The implication surrounding this restored version of Billy Joel’s 1987 VHS release Live in Leningrad is that it played some larger cultural role in Russo-U.S. relations. Even if that was the point then, and it’s an eminently debatable point, that’s not what gives A Matter of Trust: The Bridge to Russia any lasting import.
Instead, it’s watching Billy Joel tearing through a batch of Phil Ramone-produced songs, having a ball, engaged in the moment — in short, being the rock star that he no doubt was. A small point, to be sure, back then. But something he seemed to progressively lose interest in, not long after. Joel is still out there, these days. Still performing. But he hasn’t issued a studio album in more than 20 years, and he hasn’t seemed this present in far longer than that.
This isn’t about the Berlin Wall coming down. A Matter of Trust: The Bridge to Russia (due May 20, 2014 via Columbia/Legacy in 2CD, DVD and Blu-ray formats, and now including a whopping 11 previously unreleased songs) is about remembering Billy Joel as he was — a piano-banging everyman who put forward a series of straight-forward all-American musical moments (part Beatles, part doo-wop, part stadium rock, part Tin Pan Alley) that connected because of who he was and how he played. He looked like the characters he sang about, and that made them seem all the more real.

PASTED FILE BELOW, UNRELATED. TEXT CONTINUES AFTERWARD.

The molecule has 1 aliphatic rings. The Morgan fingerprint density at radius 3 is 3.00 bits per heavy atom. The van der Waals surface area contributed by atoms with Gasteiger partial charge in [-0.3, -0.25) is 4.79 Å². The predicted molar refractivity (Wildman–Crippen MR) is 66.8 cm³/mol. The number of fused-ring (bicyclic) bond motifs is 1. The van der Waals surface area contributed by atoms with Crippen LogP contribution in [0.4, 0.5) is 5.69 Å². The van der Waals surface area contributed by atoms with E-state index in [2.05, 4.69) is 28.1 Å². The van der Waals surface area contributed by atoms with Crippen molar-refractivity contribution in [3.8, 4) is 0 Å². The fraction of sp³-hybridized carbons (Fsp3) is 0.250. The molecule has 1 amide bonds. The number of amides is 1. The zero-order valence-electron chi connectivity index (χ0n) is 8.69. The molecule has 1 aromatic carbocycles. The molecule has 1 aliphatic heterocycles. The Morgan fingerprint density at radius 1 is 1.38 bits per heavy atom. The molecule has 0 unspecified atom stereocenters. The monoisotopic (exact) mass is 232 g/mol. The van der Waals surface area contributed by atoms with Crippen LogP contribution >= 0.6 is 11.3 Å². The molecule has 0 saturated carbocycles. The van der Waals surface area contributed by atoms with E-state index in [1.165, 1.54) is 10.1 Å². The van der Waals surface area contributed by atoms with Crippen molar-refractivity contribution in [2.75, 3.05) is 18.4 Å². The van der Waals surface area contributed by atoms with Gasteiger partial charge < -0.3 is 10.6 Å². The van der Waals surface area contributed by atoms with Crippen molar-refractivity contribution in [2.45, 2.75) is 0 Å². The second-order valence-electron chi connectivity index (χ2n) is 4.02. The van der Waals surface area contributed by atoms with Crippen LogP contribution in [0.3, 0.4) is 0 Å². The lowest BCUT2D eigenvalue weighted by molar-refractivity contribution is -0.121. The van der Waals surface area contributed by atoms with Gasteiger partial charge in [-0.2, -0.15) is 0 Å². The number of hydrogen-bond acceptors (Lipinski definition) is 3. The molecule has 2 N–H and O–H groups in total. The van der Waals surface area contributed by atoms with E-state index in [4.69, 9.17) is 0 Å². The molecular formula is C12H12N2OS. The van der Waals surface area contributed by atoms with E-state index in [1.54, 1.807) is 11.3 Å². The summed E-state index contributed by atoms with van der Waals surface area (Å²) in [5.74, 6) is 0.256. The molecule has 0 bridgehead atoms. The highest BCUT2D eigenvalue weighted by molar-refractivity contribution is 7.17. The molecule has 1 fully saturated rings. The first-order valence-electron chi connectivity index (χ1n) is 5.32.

Not long after this tour, of course, he began backing away. Ramone went, then many of his core band members. Next went pop music altogether. That’s made it easy to forget what made Billy Joel a hitmaker in the first place.
A Matter of Trust creates a bridge not to the U.S.S.R., but back to that guy. You see it in these small moments: When he cracks a smile at Mark Rivera’s rhythmic antics during “Allentown,” when he growls and barks through Ray Charles’ parts on “Baby Grand.” When he launches into the crowd for a crowd surf through the previously unreleased “Longest Time,” when he spins like a kid atop his piano during “Big Shot.” His enthusiasm, his joy, is as contagious as it is seemingly gone forever.